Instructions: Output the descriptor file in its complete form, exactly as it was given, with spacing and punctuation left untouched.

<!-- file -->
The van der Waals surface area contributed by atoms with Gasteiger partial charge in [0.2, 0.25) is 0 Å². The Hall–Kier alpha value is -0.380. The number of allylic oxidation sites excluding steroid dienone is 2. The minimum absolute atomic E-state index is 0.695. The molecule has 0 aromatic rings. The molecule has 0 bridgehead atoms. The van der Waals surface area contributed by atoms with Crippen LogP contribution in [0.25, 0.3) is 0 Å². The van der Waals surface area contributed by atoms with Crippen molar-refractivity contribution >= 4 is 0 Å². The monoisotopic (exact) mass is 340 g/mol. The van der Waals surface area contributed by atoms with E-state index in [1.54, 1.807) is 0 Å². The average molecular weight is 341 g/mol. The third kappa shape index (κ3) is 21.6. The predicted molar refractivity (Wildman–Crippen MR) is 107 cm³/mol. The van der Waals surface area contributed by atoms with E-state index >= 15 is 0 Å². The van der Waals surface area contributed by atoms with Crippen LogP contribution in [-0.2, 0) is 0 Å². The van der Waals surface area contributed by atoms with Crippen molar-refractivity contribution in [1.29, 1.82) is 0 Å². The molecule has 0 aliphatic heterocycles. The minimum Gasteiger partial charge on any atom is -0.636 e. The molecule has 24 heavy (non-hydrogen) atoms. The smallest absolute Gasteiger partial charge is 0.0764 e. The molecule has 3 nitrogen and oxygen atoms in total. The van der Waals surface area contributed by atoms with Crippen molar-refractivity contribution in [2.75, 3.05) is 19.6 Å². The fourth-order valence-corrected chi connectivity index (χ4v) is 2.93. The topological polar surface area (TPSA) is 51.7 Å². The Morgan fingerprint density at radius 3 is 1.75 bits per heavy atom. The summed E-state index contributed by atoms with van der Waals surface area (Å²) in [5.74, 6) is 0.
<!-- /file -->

The van der Waals surface area contributed by atoms with Gasteiger partial charge in [0.2, 0.25) is 0 Å². The Hall–Kier alpha value is -0.380. The number of allylic oxidation sites excluding steroid dienone is 2. The minimum absolute atomic E-state index is 0.695. The molecule has 0 aromatic rings. The molecule has 0 bridgehead atoms. The van der Waals surface area contributed by atoms with Crippen LogP contribution in [0.25, 0.3) is 0 Å². The van der Waals surface area contributed by atoms with Crippen molar-refractivity contribution >= 4 is 0 Å². The monoisotopic (exact) mass is 340 g/mol. The van der Waals surface area contributed by atoms with E-state index in [1.54, 1.807) is 0 Å². The average molecular weight is 341 g/mol. The third kappa shape index (κ3) is 21.6. The predicted molar refractivity (Wildman–Crippen MR) is 107 cm³/mol. The van der Waals surface area contributed by atoms with E-state index >= 15 is 0 Å². The van der Waals surface area contributed by atoms with Crippen LogP contribution in [-0.2, 0) is 0 Å². The van der Waals surface area contributed by atoms with Crippen molar-refractivity contribution in [1.29, 1.82) is 0 Å². The molecule has 0 aliphatic heterocycles. The minimum Gasteiger partial charge on any atom is -0.636 e. The molecule has 24 heavy (non-hydrogen) atoms. The smallest absolute Gasteiger partial charge is 0.0764 e. The molecule has 3 nitrogen and oxygen atoms in total. The van der Waals surface area contributed by atoms with Crippen molar-refractivity contribution in [2.75, 3.05) is 19.6 Å². The fourth-order valence-corrected chi connectivity index (χ4v) is 2.93. The topological polar surface area (TPSA) is 51.7 Å². The Morgan fingerprint density at radius 3 is 1.75 bits per heavy atom. The summed E-state index contributed by atoms with van der Waals surface area (Å²) in [5.74, 6) is 0.